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Harry Cassin
Publisher and Editor

Andy Spalding
Senior Editor

Jessica Tillipman
Senior Editor

Bill Steinman
Senior Editor

Richard L. Cassin
Editor at Large

Elizabeth K. Spahn
Editor Emeritus

Cody Worthington
Contributing Editor

Julie DiMauro
Contributing Editor

Thomas Fox
Contributing Editor

Marc Alain Bohn
Contributing Editor

Bill Waite
Contributing Editor

Russell A. Stamets
Contributing Editor

Richard Bistrong
Contributing Editor

Eric Carlson
Contributing Editor

Why are kleptocrats so are hard to get rid of?

Corruption, we often hear, “undermines democratic institutions.” That’s a sterilized phrase. What does it really mean?

Start with a legitimately elected leader. If he’s weak and greedy — as many people are — he takes a few small bribes in return for helping cronies game the system.

The bribes are a breach of trust and have to be kept secret.

As time passes and bribes mount, the stakes go up.

The leader’s family and friends become part of the graft machine. They collect bribes through phony companies. They launder bribe money by buying luxury properties in France or New York or Vancouver.

Leaving office becomes more and more dangerous. Once out of power, the leader and his gang would be vulnerable. Keeping power is the only option.

To hold on, the leader corrupts judges and legislators. He buys the loyalty of generals. He pays off or threatens those who control the ballot boxes. Elections, if they still happen, are now phony.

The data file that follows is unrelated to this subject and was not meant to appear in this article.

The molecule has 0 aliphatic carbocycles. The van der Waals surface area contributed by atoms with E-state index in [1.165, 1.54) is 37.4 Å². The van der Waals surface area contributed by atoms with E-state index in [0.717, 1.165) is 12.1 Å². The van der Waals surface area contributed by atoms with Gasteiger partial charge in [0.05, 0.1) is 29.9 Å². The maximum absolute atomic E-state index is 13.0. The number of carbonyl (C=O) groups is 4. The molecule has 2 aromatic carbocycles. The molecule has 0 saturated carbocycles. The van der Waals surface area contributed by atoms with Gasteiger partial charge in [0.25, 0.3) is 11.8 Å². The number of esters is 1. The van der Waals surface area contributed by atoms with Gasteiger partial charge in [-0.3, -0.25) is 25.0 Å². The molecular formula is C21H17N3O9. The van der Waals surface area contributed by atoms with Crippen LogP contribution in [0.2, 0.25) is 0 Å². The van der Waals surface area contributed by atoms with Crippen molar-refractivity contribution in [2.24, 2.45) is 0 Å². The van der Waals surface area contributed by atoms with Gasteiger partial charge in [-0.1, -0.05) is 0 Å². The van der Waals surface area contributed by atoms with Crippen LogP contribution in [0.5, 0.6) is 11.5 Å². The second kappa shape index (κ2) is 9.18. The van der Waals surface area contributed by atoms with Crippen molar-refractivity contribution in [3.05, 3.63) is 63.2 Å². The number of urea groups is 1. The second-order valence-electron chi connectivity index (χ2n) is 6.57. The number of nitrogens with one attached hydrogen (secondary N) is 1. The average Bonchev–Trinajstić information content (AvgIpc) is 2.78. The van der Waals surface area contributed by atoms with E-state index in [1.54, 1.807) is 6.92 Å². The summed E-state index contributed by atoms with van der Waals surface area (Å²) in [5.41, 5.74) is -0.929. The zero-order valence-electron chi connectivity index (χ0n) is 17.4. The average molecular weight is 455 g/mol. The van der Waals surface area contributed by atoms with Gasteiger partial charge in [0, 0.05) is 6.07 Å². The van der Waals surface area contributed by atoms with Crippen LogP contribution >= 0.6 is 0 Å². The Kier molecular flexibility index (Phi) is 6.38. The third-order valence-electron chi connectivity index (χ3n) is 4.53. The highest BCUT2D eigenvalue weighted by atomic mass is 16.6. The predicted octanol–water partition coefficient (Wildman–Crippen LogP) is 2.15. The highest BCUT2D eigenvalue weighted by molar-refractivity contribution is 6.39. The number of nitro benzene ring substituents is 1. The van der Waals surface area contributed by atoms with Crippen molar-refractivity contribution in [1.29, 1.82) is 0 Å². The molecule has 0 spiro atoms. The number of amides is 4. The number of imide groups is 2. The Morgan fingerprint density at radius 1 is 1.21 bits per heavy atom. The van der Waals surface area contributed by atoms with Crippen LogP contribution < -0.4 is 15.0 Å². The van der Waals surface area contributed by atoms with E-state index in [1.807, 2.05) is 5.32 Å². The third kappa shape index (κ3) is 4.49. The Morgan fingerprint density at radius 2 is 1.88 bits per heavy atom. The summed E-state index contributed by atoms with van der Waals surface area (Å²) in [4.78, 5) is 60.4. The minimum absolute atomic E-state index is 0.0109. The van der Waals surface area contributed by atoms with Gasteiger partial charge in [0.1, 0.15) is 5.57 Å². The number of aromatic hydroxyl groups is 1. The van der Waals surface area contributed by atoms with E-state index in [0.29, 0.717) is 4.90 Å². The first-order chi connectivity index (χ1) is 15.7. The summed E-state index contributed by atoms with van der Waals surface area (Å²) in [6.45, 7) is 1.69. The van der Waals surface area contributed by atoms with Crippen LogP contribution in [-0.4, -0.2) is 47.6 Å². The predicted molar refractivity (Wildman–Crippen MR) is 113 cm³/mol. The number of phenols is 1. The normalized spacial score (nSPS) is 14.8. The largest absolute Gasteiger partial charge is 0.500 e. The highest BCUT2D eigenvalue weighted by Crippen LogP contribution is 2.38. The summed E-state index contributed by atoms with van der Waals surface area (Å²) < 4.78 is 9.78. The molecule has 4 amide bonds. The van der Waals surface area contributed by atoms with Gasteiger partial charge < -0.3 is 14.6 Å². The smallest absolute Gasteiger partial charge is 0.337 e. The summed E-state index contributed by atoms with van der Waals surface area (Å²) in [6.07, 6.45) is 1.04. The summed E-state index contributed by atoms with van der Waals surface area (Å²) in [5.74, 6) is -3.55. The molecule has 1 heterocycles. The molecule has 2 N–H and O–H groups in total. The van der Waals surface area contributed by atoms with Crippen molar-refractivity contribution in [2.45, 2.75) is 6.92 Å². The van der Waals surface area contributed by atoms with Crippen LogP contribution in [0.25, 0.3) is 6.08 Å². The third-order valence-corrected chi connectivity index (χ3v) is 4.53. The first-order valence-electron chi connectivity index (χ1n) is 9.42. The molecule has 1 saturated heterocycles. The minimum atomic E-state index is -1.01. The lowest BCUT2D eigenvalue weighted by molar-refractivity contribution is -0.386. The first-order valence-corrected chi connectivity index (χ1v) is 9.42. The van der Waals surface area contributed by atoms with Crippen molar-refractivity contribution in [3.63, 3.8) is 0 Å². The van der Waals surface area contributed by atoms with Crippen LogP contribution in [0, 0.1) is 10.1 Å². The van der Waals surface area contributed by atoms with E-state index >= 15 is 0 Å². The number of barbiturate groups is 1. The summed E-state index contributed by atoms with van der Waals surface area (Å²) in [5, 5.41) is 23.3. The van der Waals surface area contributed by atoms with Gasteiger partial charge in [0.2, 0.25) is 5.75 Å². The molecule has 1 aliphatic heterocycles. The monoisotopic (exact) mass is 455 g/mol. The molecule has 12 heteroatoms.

Doing all that costs big money. So the leader becomes a full-blown kleptocrat. Treasuries are looted and resources stripped.

Now what?

Regimes led by kleptocrats (dictators) may look stable but they’re not.

Bullied and victimized citizens will eventually fight back. They decide life is so bad that risking death is worth it. That might take ten years, or twenty, or even longer. But they’ll rise up and the regime will come to a disastrous end.

That’s what the Arab Spring was about. It’s how Suharto lost Indonesia. Tito’s Yugoslavia eventually fell apart. People Power in the Philippines swept Marcos from office. The Somoza family ruled Nicaragua for 45 years but couldn’t hold on. The Shah lost his Peacock Throne in Iran. And so on.

When the end comes, kleptocrats scramble to save themselves and their families. Some live through it. Very often, though, mobs show up and demand heads.

Yes, graft “undermines democratic institutions.” That’s why it’s important to fight against corruption and for transparency. It’s the only way to keep the kleptocrats away.


Richard L. Cassin is the publisher and editor of the FCPA Blog. He’ll be the keynote speaker at the FCPA Blog NYC Conference 2016.

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  1. This so much needed to be spoken. Appreciate your works.

  2. It is true that transparency is the best way to fight corruption in politics Unfortunately, with politicians creating the rules they play by, it's essentially a game of "The fox guarding the henhouse"

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